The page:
The increase in U.S. consumer prices eased in August, the Labor Department reported Tuesday, in a sign that perhaps inflationary pressures are starting to wane as the country’s economy continues to recover from the effects of the coronavirus pandemic.
Data showed prices increasing by three-tenths of a percent in August compared with July, breaking an eight-month streak of rising or steady inflation for consumers, whose spending accounts for 70% of the U.S. economy, the world’s largest.
Over the past year, U.S. prices are up 5.3%, a slight improvement over the previous 5.4% annualized gains in June and July, which had been the highest 12-month increases since 2008.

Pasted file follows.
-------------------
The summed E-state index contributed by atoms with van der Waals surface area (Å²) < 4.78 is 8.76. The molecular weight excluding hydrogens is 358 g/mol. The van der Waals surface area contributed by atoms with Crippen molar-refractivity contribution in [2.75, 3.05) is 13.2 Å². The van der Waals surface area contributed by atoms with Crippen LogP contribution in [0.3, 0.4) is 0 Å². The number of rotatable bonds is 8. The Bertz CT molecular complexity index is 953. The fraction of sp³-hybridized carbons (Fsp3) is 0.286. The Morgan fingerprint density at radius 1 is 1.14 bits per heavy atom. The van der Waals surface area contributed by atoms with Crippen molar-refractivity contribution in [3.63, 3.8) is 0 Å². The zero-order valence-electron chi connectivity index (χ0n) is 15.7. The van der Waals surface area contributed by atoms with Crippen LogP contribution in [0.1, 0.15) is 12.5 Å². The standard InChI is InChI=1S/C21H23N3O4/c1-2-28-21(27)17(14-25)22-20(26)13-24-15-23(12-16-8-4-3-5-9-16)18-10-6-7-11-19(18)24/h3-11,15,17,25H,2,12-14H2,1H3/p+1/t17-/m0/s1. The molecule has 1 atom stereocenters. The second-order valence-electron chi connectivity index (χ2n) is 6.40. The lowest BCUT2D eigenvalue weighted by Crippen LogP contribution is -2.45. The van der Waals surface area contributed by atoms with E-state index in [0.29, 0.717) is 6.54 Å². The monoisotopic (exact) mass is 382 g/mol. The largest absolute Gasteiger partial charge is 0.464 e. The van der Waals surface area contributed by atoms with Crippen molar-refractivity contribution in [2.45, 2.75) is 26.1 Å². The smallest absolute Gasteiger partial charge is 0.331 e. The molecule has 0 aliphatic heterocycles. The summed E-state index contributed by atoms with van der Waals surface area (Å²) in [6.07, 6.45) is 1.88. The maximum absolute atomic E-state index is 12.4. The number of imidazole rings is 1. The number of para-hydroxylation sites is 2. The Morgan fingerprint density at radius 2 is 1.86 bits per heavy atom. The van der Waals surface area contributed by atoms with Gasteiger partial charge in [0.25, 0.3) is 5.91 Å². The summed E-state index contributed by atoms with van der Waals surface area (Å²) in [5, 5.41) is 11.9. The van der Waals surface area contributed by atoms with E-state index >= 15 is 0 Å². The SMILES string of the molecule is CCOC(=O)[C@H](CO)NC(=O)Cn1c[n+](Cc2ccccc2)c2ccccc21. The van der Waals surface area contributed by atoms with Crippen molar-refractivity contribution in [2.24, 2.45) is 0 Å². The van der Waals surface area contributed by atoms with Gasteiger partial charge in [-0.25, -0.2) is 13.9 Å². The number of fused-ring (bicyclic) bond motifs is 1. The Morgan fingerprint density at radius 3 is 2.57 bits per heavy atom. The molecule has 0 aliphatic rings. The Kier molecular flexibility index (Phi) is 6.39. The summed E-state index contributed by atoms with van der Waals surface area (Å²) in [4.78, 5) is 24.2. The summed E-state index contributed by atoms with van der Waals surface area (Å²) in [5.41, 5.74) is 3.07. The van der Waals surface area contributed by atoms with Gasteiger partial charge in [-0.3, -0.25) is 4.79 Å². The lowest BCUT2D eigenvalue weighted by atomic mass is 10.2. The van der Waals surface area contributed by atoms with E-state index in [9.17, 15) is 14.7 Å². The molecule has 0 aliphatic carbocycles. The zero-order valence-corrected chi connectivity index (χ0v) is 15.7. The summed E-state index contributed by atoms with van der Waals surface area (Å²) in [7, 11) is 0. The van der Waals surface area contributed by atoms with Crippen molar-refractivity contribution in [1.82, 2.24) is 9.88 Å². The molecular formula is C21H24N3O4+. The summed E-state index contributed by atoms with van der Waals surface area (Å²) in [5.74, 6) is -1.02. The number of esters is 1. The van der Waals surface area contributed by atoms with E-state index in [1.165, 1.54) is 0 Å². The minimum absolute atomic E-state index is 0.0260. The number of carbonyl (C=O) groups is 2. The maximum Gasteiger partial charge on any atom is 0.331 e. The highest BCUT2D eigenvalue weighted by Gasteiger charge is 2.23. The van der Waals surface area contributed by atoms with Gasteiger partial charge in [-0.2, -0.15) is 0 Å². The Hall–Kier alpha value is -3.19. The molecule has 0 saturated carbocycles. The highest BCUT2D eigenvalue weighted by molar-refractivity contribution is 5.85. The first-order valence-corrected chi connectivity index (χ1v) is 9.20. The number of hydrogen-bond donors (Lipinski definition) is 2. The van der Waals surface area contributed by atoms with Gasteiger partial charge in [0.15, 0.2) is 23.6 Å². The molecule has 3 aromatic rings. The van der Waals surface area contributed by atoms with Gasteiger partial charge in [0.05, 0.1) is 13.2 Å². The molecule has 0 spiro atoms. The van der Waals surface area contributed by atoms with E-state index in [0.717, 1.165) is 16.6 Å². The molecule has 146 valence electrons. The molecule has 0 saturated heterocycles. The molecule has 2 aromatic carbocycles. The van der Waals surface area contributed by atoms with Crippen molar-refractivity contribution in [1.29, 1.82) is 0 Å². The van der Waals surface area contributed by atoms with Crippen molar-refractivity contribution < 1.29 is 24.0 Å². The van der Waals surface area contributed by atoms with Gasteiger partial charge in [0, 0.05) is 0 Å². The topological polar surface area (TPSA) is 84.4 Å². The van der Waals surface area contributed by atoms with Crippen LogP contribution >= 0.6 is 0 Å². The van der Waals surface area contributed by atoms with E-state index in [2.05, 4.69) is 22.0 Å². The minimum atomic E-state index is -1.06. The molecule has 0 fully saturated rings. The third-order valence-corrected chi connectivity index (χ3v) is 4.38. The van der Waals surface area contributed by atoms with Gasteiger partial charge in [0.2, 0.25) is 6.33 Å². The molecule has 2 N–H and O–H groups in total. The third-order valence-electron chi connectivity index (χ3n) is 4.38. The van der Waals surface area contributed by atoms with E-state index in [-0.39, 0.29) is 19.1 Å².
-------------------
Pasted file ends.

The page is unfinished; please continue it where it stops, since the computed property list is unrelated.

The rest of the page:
Even as the U.S. mostly recorded month-after-month price gains this year, White House economic officials and policy makers at the Federal Reserve, the country’s central bank, contended that inflation would ease as the economy improves, particularly as the supply chain of consumer products improves to meet the demands of shoppers.
Even with the August easing of price increases, the inflation rate has a way to go before reaching the Fed’s traditional 2% annual target.
The surge in Delta variant cases of the coronavirus — 150,000 new cases daily in recent weeks — has lent new uncertainty to U.S. economic fortunes and consumers’ willingness to spend, whether it be for home improvements, a new or used car or vacation travel.
In a separate report, the U.S. Census Bureau reported Tuesday that median household income in the U.S. in 2020 totaled $67,500, down 2.9% from the year before.
Only 235,000 new jobs were added in the U.S. in August, down from more than 2 million combined in June and July. That’s a drop President Joe Biden blamed on the spread of the Delta variant.